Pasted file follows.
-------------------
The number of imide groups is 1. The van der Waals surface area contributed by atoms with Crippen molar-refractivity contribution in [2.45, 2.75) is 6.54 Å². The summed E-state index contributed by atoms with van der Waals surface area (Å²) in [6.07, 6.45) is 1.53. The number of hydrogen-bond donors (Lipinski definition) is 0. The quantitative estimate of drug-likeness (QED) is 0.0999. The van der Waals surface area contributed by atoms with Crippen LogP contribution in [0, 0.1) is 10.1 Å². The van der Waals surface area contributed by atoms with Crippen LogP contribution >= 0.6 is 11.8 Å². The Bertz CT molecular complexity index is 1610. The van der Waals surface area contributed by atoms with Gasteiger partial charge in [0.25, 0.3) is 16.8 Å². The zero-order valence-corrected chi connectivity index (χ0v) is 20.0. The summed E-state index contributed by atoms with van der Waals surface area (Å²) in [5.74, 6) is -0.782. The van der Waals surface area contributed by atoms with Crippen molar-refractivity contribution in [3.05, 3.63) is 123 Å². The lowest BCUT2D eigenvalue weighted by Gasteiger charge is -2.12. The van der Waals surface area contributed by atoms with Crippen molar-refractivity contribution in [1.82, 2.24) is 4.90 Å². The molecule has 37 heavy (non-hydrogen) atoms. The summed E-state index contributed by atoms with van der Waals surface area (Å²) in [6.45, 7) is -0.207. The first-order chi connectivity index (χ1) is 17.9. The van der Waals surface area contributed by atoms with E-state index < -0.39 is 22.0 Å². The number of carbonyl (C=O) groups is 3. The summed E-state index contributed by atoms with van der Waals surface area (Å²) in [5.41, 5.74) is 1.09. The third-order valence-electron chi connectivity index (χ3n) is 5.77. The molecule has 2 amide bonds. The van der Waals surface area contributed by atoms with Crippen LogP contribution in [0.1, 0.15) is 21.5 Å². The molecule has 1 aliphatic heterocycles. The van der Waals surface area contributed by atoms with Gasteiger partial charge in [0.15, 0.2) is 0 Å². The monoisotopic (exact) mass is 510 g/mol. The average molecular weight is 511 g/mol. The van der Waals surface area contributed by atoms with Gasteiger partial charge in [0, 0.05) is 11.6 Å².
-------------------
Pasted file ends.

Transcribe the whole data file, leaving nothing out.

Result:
The number of imide groups is 1. The van der Waals surface area contributed by atoms with Crippen molar-refractivity contribution in [2.45, 2.75) is 6.54 Å². The summed E-state index contributed by atoms with van der Waals surface area (Å²) in [6.07, 6.45) is 1.53. The number of hydrogen-bond donors (Lipinski definition) is 0. The quantitative estimate of drug-likeness (QED) is 0.0999. The van der Waals surface area contributed by atoms with Crippen LogP contribution in [0, 0.1) is 10.1 Å². The van der Waals surface area contributed by atoms with Crippen LogP contribution >= 0.6 is 11.8 Å². The Bertz CT molecular complexity index is 1610. The van der Waals surface area contributed by atoms with Gasteiger partial charge in [0.25, 0.3) is 16.8 Å². The zero-order valence-corrected chi connectivity index (χ0v) is 20.0. The summed E-state index contributed by atoms with van der Waals surface area (Å²) in [5.74, 6) is -0.782. The van der Waals surface area contributed by atoms with Crippen molar-refractivity contribution in [3.05, 3.63) is 123 Å². The lowest BCUT2D eigenvalue weighted by Gasteiger charge is -2.12. The van der Waals surface area contributed by atoms with Crippen molar-refractivity contribution in [1.82, 2.24) is 4.90 Å². The molecule has 37 heavy (non-hydrogen) atoms. The summed E-state index contributed by atoms with van der Waals surface area (Å²) in [6.45, 7) is -0.207. The first-order chi connectivity index (χ1) is 17.9. The van der Waals surface area contributed by atoms with E-state index < -0.39 is 22.0 Å². The number of carbonyl (C=O) groups is 3. The summed E-state index contributed by atoms with van der Waals surface area (Å²) in [5.41, 5.74) is 1.09. The third-order valence-electron chi connectivity index (χ3n) is 5.77. The molecule has 2 amide bonds. The van der Waals surface area contributed by atoms with Crippen LogP contribution in [0.1, 0.15) is 21.5 Å². The molecule has 1 aliphatic heterocycles. The van der Waals surface area contributed by atoms with Gasteiger partial charge in [0.15, 0.2) is 0 Å². The monoisotopic (exact) mass is 510 g/mol. The average molecular weight is 511 g/mol. The van der Waals surface area contributed by atoms with Gasteiger partial charge in [0, 0.05) is 11.6 Å².